For those few questions that Jamie and Peter didn’t get to ask, you should know that Dr. Ruth took all the questions with her for possible inclusion in future books. She just signed three new contracts at the Frankfurt Book Fair and she has a new iPhone App, called the iRuth.
Dr. Ruth signed books last night and left at about 8:30. I left shortly thereafter. I often bring work home, and I have to say that last night my husband didn’t object to my bringing work home at all.
Wednesday, December 9, 2009
Monday, December 7, 2009
Friday, December 4, 2009
Thursday, December 3, 2009
Notify NYC provides timely, accurate information that can make a world of difference in an emergency. The system allows the City to deliver important information about emergencies and City services affecting New Yorkers at home, at work, and in the community. The program was piloted in Lower Manhattan and three other communities, and has now expanded citywide. It will come as no surprise that I have been a subscriber since the beginning. Going through my voluminous e-mail over the past few months, I have received notifications about car fires, military flyovers, emergency response exercises, film productions, and road repairs. I did notice that these alerts have come more frequently, especially since the Boeing 747, sometimes called Air Force One, buzzed our little corner of the world in April.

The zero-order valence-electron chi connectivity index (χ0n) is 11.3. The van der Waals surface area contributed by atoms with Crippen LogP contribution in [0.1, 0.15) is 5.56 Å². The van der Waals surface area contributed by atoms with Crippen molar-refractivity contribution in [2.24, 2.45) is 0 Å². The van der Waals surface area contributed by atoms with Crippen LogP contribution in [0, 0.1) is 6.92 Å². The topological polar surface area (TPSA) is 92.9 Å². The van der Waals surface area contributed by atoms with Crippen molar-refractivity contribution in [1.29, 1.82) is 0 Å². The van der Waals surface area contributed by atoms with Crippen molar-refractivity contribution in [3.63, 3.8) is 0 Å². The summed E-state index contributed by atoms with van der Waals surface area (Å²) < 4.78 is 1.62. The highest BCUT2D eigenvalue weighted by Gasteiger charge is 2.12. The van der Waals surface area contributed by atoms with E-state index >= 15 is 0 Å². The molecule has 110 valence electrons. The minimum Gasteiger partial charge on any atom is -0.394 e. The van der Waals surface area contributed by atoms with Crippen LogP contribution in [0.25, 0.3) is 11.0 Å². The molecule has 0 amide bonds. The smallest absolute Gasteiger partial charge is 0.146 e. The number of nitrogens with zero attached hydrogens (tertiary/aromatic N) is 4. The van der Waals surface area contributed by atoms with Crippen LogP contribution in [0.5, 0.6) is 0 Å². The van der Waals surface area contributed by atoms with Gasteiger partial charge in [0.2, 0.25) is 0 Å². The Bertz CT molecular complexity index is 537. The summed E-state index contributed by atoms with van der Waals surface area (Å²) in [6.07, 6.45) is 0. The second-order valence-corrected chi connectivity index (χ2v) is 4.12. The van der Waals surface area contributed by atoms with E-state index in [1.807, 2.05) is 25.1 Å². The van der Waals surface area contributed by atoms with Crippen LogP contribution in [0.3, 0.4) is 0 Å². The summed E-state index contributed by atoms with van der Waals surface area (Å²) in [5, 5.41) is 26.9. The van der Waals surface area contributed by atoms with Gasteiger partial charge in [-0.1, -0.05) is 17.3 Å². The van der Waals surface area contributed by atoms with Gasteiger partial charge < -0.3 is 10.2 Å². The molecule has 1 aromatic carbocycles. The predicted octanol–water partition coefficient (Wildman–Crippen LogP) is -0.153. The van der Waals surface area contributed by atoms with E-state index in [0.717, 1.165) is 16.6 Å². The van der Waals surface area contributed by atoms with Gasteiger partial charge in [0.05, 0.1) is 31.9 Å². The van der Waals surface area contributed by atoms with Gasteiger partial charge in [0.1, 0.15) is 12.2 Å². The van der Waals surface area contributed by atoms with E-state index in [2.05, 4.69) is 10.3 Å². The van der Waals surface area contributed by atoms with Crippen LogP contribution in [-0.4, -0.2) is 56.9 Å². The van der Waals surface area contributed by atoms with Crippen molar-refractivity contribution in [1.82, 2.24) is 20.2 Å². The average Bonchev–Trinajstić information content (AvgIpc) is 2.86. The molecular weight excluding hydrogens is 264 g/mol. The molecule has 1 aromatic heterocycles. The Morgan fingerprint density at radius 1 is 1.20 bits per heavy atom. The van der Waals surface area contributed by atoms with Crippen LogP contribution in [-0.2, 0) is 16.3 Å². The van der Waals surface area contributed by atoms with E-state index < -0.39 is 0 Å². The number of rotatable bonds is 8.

This service provides subscribers with real-time information about emergencies throughout the five boroughs. You can specify the zip codes that interest you most, like your home zip code and your office zip code, as well as the zip code of your mom, sister, boyfriend, bff…essentially the zip codes of people you worry about and who worry about you; you can register for a maximum of five zip codes. Register for free online or by calling 311 to start receiving your e-mails, text messages, or recorded phone calls.
You’ll be glad you did.
Wednesday, December 2, 2009
My grandmother did come in to give testimony before the students left for Poland. They asked her embarrassing questions about me when I was little but one of them also asked her a question I’d never asked. He asked what drove her to survive. She said to him that she wanted to survive to tell her father, whom she’d been separated from, that she tried to stay with her mother, who went towards death on the ramp at Auschwitz, while she went towards life. I’d never heard her say that before. That was the first of many times that these students reminded me that what I do with them teaches me about myself and my history, too.
If you ask these cadets and midshipmen about the destroyed heritage they have seen, they will tell of synagogues with grass growing in them, of remnants of prayers written on the walls for Jews too poor to buy a prayer book, of headstones righted and cemetery paths swept clean by their hands. This is their inheritance now, too.